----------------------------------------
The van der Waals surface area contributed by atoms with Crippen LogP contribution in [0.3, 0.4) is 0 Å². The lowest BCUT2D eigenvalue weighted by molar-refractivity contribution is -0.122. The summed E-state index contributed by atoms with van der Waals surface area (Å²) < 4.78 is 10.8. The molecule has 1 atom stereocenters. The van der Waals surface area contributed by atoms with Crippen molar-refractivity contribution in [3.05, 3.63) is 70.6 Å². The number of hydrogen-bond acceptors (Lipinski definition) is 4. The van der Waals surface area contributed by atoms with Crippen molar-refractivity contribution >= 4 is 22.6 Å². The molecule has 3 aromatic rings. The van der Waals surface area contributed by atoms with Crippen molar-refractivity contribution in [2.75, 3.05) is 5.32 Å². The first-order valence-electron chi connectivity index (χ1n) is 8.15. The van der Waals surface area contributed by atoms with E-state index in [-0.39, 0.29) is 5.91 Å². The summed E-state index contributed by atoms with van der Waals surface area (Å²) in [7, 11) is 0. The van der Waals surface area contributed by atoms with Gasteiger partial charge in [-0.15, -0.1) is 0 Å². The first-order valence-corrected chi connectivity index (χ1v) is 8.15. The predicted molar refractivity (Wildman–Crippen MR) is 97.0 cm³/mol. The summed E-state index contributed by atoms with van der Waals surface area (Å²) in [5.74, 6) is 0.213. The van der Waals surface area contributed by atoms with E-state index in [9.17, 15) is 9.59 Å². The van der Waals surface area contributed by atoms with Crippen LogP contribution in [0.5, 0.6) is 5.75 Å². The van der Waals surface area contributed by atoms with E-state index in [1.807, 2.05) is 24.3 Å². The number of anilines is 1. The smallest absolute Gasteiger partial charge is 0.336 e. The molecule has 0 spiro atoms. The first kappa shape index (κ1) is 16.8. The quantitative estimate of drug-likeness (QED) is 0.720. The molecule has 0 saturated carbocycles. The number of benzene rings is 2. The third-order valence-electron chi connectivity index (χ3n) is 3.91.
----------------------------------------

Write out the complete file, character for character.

The van der Waals surface area contributed by atoms with Crippen LogP contribution in [0.3, 0.4) is 0 Å². The lowest BCUT2D eigenvalue weighted by molar-refractivity contribution is -0.122. The summed E-state index contributed by atoms with van der Waals surface area (Å²) < 4.78 is 10.8. The molecule has 1 atom stereocenters. The van der Waals surface area contributed by atoms with Crippen molar-refractivity contribution in [3.05, 3.63) is 70.6 Å². The number of hydrogen-bond acceptors (Lipinski definition) is 4. The van der Waals surface area contributed by atoms with Crippen molar-refractivity contribution >= 4 is 22.6 Å². The molecule has 3 aromatic rings. The van der Waals surface area contributed by atoms with Crippen molar-refractivity contribution in [2.75, 3.05) is 5.32 Å². The first-order valence-electron chi connectivity index (χ1n) is 8.15. The van der Waals surface area contributed by atoms with E-state index in [-0.39, 0.29) is 5.91 Å². The summed E-state index contributed by atoms with van der Waals surface area (Å²) in [7, 11) is 0. The van der Waals surface area contributed by atoms with Gasteiger partial charge in [-0.15, -0.1) is 0 Å². The first-order valence-corrected chi connectivity index (χ1v) is 8.15. The predicted molar refractivity (Wildman–Crippen MR) is 97.0 cm³/mol. The summed E-state index contributed by atoms with van der Waals surface area (Å²) in [5.74, 6) is 0.213. The van der Waals surface area contributed by atoms with E-state index in [9.17, 15) is 9.59 Å². The van der Waals surface area contributed by atoms with Crippen LogP contribution in [0.5, 0.6) is 5.75 Å². The van der Waals surface area contributed by atoms with E-state index in [1.807, 2.05) is 24.3 Å². The number of anilines is 1. The smallest absolute Gasteiger partial charge is 0.336 e. The molecule has 0 spiro atoms. The first kappa shape index (κ1) is 16.8. The quantitative estimate of drug-likeness (QED) is 0.720. The molecule has 0 saturated carbocycles. The number of benzene rings is 2. The third-order valence-electron chi connectivity index (χ3n) is 3.91.